By Greg Lecker
Along the entry drive and within the gardens, tulip petals are soaking wet, their colors saturated with moisture. Several inches of rain have fallen and continue to fall. In general, plants don’t seem to mind; but the earth yields to the flow of water. Pools gather at the base of the hill below the climbing rose garden, flows across the Sensory Garden parking lot and onward to Iris Pond – which appears full. Even with Grace Dayton Wildflower Garden, new vernal ponds have formed along and almost over the path this spring.
Along the entry path into the woodland, red and yellow columbine laps in the moisture. Its flower stems seem to be stronger than they appear. They remain erect, the flowers suspended and floating.
Marsh Marigold decorates the edges of the zig-zag brook where water flows stronger than I’ve witnessed before.
“I love the Cowslip, with its yellow cup;
And there the honey-bee delights to dwell
Athirst, still lingering for the last sweet sup
Till daylight fade;
Humming her merry airs o’er twilight dell
And dewy glade.”
– T. L. Merritt;
The Language of Flowers compiled and edited by Mrs. L. Burke
No insects are flying this morning – it’s too wet out. I too enjoy the long-lasting blooms of cowslip or marsh marigold, which blooms here and in the bog at Green Heron Pond.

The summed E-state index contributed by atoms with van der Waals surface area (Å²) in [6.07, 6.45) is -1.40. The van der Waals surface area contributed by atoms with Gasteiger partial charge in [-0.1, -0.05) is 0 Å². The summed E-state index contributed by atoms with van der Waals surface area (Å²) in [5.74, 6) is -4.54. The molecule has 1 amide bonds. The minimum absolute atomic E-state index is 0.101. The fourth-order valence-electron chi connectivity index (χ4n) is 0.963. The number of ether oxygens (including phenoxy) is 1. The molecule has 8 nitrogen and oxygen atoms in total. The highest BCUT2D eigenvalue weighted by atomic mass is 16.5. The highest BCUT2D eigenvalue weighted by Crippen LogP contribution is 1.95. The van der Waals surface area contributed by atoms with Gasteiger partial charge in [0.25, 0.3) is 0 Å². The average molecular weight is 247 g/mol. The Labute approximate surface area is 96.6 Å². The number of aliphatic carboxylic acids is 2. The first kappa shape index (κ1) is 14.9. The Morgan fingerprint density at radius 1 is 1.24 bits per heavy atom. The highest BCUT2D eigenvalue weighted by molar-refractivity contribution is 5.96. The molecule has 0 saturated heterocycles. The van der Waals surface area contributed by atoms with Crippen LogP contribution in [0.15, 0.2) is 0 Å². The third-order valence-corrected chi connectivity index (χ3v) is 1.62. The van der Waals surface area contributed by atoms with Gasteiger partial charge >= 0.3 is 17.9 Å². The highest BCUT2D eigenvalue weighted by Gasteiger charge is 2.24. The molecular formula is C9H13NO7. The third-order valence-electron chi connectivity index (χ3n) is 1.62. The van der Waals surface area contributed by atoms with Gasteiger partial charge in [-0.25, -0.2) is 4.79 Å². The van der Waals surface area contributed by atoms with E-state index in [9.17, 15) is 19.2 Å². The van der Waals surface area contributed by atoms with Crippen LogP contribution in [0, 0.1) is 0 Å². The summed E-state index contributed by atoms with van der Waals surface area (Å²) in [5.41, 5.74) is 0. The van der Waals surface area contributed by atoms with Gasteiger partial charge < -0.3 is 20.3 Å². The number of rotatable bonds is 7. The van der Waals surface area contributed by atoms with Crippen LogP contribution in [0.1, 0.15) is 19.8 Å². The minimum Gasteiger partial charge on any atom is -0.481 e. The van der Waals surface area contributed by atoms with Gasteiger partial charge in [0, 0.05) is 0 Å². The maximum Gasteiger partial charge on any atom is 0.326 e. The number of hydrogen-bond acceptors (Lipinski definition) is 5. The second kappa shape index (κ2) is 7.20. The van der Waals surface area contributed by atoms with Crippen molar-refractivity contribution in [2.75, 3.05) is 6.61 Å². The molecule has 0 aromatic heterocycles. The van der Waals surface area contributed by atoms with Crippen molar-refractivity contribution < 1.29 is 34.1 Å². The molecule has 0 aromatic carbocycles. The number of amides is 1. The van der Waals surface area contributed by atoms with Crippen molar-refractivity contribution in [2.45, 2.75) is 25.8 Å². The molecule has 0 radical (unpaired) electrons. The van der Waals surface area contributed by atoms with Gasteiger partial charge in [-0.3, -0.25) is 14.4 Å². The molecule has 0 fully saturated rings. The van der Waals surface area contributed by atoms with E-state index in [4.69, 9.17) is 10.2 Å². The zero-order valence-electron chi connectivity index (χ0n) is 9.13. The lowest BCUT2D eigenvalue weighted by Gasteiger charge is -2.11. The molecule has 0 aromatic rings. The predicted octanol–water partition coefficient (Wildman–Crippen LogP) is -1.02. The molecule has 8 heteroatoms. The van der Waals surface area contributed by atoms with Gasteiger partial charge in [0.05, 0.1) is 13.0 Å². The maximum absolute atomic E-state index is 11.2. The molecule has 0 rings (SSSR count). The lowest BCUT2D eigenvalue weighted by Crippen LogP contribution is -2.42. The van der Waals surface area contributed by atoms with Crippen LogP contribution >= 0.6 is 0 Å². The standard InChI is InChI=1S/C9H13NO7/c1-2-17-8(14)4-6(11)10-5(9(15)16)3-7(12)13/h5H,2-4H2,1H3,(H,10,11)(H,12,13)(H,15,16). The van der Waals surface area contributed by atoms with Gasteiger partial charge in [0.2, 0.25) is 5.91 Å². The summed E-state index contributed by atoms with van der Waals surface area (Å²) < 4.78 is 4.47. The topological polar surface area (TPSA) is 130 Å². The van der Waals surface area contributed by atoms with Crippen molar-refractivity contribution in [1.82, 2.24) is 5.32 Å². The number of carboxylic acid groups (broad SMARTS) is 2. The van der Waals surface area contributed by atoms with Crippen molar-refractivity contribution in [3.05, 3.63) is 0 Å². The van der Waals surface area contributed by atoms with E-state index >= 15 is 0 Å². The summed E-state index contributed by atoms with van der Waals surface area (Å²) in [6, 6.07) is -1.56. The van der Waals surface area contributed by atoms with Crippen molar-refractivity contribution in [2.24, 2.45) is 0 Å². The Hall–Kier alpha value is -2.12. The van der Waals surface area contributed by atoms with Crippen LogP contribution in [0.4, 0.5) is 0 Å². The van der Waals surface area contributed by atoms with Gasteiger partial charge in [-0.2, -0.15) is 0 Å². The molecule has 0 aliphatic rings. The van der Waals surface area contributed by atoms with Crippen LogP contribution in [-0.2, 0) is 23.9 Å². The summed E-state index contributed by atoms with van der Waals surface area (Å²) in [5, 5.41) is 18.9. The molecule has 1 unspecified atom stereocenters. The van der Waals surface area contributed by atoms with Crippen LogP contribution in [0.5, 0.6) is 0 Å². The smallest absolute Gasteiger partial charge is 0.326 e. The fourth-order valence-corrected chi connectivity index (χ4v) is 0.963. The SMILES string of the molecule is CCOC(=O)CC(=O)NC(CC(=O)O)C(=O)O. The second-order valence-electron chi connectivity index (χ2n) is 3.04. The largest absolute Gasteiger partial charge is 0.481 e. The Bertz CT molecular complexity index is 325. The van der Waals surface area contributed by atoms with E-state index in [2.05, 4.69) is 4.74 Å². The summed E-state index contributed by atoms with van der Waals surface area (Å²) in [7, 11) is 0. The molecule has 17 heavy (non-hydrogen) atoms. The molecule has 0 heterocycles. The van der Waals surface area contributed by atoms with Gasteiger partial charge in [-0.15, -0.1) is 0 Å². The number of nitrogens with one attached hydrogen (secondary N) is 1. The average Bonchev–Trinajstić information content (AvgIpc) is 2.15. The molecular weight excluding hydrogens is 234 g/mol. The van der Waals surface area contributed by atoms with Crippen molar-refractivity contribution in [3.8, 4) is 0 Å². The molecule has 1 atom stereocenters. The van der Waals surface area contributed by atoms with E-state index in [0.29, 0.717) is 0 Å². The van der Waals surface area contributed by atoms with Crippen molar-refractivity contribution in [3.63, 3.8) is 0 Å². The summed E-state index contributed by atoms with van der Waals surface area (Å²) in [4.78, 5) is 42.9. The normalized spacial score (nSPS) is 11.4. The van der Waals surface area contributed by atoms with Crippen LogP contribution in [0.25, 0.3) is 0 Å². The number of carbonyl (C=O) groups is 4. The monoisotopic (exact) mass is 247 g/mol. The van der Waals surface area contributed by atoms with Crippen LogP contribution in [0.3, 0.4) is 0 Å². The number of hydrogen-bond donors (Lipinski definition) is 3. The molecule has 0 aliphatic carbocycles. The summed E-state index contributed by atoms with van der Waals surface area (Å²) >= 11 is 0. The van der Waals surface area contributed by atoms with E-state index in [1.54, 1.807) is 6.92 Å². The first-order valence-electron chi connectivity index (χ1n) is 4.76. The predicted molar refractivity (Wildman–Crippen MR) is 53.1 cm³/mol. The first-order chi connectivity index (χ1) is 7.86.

The woodland is lush now. A purple haze hovers above the green ground cover. The blooms of Virginia waterleaf are delicately detailed.
While many gardeners consider this plant a weed, it is a native wildflower found in woodlands. Surprisingly, as often as not, the leaves are not mottled with patterns than resemble water droplets. I cannot find any such plants this morning.
A flower that carries its own umbrella is Mayapple. Large palmately divided leaves resemble the protecting outstretched hands of giant garden gnome. Below are the wondrously softly tinted flower. Carefully look under the leaves, and you will find the flowers.
I don’t have an umbrella this morning, not even a rain coat – forgotten at home. Thus, I wrap up my visit early. Be sure to bring rain gear and sunscreen on your next visit. One never knows what nature will offer as entertainment next.
Greg Lecker is a Minnesota Master Naturalist Volunteer.